Davis Index: Market Intelligence for the Global Metals and Recycled Materials Markets

Domestic lead scrap and secondary ingot prices inched up on Wednesday over the last one week, driven by rise in LME levels but pressured by moderate demand. In the week ending on Wednesday, prices rose between Rs33-270/mt, the rise being more prominent in Delhi. 


The weekly Davis Index for secondary lead ingot in Delhi settled at Rs160,790/mt ($2,192/mt) ex-works producer, up by Rs270/mt on Wednesday driven by a climb in LME levels. 


Demand remains depressed but is expected to climb as lockdown is being eased, which should result in thick trades. Market participants are waiting for daily activities to return to normalcy as several units are facing financial losses due to lockdown. 

The weekly Davis Index for Mumbai secondary lead ingot settled at Rs160,150/mt ex-works producer, up by Rs117/mt. Low demand resulted in producers to hike offers only marginally to attract trades to use up inventories in this struggling period.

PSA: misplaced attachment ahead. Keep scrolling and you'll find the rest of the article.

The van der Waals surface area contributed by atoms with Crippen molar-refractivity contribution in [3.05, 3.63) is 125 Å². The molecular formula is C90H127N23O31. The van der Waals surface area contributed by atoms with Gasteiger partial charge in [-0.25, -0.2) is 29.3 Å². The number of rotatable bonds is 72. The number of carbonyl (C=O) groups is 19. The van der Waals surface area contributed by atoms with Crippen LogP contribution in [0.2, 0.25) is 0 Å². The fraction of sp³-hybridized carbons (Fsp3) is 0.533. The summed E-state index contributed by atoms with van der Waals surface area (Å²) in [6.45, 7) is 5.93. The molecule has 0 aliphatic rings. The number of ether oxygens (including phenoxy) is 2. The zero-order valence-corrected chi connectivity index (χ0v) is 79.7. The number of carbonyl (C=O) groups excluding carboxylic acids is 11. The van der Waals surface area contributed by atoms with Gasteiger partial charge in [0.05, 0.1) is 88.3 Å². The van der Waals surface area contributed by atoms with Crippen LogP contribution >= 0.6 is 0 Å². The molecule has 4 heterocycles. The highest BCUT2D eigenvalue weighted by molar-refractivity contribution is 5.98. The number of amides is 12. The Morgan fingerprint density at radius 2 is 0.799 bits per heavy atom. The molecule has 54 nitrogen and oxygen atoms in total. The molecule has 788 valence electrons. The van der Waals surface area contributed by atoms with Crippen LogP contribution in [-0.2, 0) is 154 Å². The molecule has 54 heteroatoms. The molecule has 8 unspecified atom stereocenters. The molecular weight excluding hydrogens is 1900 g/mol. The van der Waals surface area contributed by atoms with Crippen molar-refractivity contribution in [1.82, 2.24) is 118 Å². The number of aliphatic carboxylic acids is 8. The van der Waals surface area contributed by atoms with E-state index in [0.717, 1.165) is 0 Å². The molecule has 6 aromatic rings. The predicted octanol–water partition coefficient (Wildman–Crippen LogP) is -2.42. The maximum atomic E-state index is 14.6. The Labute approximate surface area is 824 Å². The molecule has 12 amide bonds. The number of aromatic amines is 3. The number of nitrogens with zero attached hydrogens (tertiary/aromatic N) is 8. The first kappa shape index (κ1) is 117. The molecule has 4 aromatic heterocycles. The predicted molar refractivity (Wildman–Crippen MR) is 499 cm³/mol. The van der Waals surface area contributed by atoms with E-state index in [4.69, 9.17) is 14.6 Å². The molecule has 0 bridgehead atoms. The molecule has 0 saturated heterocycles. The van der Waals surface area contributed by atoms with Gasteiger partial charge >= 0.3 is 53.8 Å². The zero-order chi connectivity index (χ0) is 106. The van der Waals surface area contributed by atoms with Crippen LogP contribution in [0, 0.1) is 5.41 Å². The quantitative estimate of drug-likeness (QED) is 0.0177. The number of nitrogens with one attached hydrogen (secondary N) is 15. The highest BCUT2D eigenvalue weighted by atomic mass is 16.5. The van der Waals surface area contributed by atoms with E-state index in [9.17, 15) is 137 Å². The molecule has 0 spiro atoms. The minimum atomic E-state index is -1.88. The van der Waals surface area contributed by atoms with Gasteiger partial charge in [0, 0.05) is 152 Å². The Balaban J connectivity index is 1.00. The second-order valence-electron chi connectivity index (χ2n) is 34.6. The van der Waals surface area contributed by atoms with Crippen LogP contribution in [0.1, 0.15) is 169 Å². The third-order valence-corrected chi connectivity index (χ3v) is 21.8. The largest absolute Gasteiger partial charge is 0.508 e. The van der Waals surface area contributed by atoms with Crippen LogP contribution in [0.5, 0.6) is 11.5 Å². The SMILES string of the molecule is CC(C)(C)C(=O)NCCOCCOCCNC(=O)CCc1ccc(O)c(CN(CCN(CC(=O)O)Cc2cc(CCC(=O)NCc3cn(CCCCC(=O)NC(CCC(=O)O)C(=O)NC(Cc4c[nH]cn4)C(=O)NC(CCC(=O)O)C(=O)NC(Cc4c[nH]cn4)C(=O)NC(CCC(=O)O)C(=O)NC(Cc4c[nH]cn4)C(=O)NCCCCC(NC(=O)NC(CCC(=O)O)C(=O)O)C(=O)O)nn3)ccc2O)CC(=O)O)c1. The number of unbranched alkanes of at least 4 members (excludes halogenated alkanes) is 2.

In last two months, prices in Delhi have been almost flat while prices in Mumbai for secondary lead ingot has jumped by around Rs10,000/mt to current levels. 


The weekly Davis Index for lead batteries (drained) in Mumbai settled at Rs93,983/mt del consumer, up by Rs33/mt on Wednesday in line with LME. Producers hiked secondary lead ingot prices which prompted scrap sellers to raise prices. The Davis Index for lead batteries (drained) for Delhi rose by Rs120/mt to Rs92,540/mt del consumer on Wednesday. 


Prices in Delhi and Mumbai have almost reached similar levels in a period of one month with Mumbai’s prices climbing higher over the month, supported by production cuts in the city and acute labour shortages. 


In terms of spreads, markets have weakened for all the grades in both the cities. LME on Tuesday reached $2,185/mt, up $31/mt from a week prior while lead scrap and ingot prices in India rose marginally amid low demand. Trades are yet to pick up, and domestic market on Wednesday was more responsive to demand and supply rather than LME cues. 



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